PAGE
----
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Another Day Where We Do Not Know If Any Gods Exist Or Not!

 
 
Frank Apisa
 
  1  
Reply Sat 22 Aug, 2015 03:59 am
http://www.ibiblio.org/wm/paint/auth/gogh/gogh.chambre-arles.jpg

Yet another day where we do not know if gods exist or not!
0 Replies
 
Olivier5
 
  1  
Reply Sat 22 Aug, 2015 04:01 am
@Frank Apisa,
What you see is what you get: i said you never defined "god"; so when you defined "god", you proved me wrong...
0 Replies
 
korkamann
 
  1  
Reply Sat 22 Aug, 2015 07:52 am
@Olivier5,
Olivier5 wrote:

Au contraire, if Frank cannot define what a god is, how can he speak of them gods so often, and can he say in confidence anything about them, like "we don't know whether they exist or not"?


Articulating "we do not know whether they [god or gods] exist or not" is the most logical intelligent answer one can intelligently give.

Quote:
If he can't define the concept, he should keep his stance more modest. He could rightly say: "I don't know what a god is", for instance, and leave it at that.


Who among us with the weight of authority can define the true concept of god? One may go back to man's early concept, before Monotheism, and claim that older version's concept of paganism is the right one. From a layman's point of view, one can only give their *personal* conceptual version of what a god is, say like your statement "one who created the Universe." That, Oliver5, is YOUR definition of what a god is. Your statements to Frank is an unfair generalization. There are many in the scientific field of pure science who would question your hypothesis.

Scientists are unable to prove there is a god and cannot disprove there is a god....everything is theoretical, with the idea of a god being an afterthought. How do we know that the end of this Universe is not the beginning of another, an on ad infinitum? There is speculation that a comet might have seeded life on Mother Earth by bringing Amino Acid, a mineral, which is needed for the building blocks of life. Scientists are still trying to understand Dark Matter in the Universe which eludes us still. "As much as 90 percent of this dark matter in the universe is invisible." Detecting this dark matter will help cosmologists better comprehend the universe's destiny, and possibly who or what created this vast Universe if such is the right question.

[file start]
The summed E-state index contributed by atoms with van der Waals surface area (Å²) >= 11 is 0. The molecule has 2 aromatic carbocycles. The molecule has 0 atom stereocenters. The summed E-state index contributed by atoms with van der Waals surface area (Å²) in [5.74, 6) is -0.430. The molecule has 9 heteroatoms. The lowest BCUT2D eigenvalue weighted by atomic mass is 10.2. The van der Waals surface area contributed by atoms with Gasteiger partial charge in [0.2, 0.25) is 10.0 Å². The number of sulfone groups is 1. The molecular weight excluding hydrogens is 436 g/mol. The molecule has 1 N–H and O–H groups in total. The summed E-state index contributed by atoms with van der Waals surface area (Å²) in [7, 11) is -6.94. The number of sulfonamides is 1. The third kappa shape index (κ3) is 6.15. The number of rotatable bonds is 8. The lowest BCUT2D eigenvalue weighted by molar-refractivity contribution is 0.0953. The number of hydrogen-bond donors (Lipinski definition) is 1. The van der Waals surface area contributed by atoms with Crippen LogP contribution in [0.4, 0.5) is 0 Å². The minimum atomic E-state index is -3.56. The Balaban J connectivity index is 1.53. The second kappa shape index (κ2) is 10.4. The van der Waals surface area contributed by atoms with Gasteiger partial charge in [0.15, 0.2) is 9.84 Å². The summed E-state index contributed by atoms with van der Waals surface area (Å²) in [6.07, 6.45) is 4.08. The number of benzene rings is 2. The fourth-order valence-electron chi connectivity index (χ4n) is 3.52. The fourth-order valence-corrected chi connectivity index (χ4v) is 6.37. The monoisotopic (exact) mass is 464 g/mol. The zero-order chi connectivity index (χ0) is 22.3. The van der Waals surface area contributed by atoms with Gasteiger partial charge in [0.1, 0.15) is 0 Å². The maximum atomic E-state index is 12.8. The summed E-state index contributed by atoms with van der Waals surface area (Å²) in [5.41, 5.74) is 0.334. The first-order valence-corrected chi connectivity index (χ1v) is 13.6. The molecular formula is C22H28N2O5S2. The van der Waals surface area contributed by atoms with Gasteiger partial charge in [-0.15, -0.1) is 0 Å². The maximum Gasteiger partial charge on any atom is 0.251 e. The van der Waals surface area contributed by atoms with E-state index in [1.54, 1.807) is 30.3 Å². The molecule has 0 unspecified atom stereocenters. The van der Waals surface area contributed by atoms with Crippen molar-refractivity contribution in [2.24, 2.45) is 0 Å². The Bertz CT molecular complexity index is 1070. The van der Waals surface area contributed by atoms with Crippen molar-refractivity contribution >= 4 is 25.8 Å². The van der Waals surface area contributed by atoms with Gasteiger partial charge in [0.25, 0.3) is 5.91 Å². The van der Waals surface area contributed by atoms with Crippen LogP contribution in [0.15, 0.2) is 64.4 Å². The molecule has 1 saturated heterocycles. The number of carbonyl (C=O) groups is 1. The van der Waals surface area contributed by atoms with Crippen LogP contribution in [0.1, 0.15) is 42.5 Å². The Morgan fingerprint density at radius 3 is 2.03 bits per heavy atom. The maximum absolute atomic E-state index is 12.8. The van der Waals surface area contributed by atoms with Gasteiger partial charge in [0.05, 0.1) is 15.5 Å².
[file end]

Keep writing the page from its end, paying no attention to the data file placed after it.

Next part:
So, back to earth, a religious personal god is taken on faith, and not something which can be proven. To ask Frank to prove the concept of a super god is asking him to give his version and he has done so by saying "we don't know if there is a god or if gods exist."
neologist
 
  1  
Reply Sat 22 Aug, 2015 11:23 am
@korkamann,
korkamann wrote:
Who among us with the weight of authority can define the true concept of god? . . .
About all we could do is try to discern whether God has defined himself.

Though Frank and I politely disagree, I have always held that the name he revealed. http://thmb.inkfrog.com/thumbn/neologist/Tetragrammaton.jpg

Literally translated, means "He who causes to become"
In my opinion, the name contains a promise that his purpose for Adam and Eve will succeed
snood
 
  1  
Reply Sat 22 Aug, 2015 12:22 pm
@neologist,
neologist wrote:

korkamann wrote:
Who among us with the weight of authority can define the true concept of god? . . .
About all we could do is try to discern whether God has defined himself.

Though Frank and I politely disagree, I have always held that the name he revealed. http://thmb.inkfrog.com/thumbn/neologist/Tetragrammaton.jpg

Literally translated, means "He who causes to become"
In my opinion, the name contains a promise that his purpose for Adam and Eve will succeed


Interesting - where's that come from?
Olivier5
 
  1  
Reply Sat 22 Aug, 2015 12:39 pm
@korkamann,
Quote:
From a layman's point of view, one can only give their *personal* conceptual version of what a god is, say like your statement "one who created the Universe." That, Oliver5, is YOUR definition of what a god is.

That's all I wanted from Frank: his definition. And he gave it, and we both agree on what it is, so the case is closed.

I agree that we don't know if the universe was created, and by whom/what. I think everybody agree, no?
0 Replies
 
korkamann
 
  1  
Reply Sat 22 Aug, 2015 01:58 pm
@neologist,
neologist wrote:

korkamann wrote:
Who among us with the weight of authority can define the true concept of god? . . .
About all we could do is try to discern whether God has defined himself.

Though Frank and I politely disagree, I have always held that the name he revealed. http://thmb.inkfrog.com/thumbn/neologist/Tetragrammaton.jpg

Literally translated, means "He who causes to become"
In my opinion, the name contains a promise that his purpose for Adam and Eve will succeed


Thank you for your post, Neo.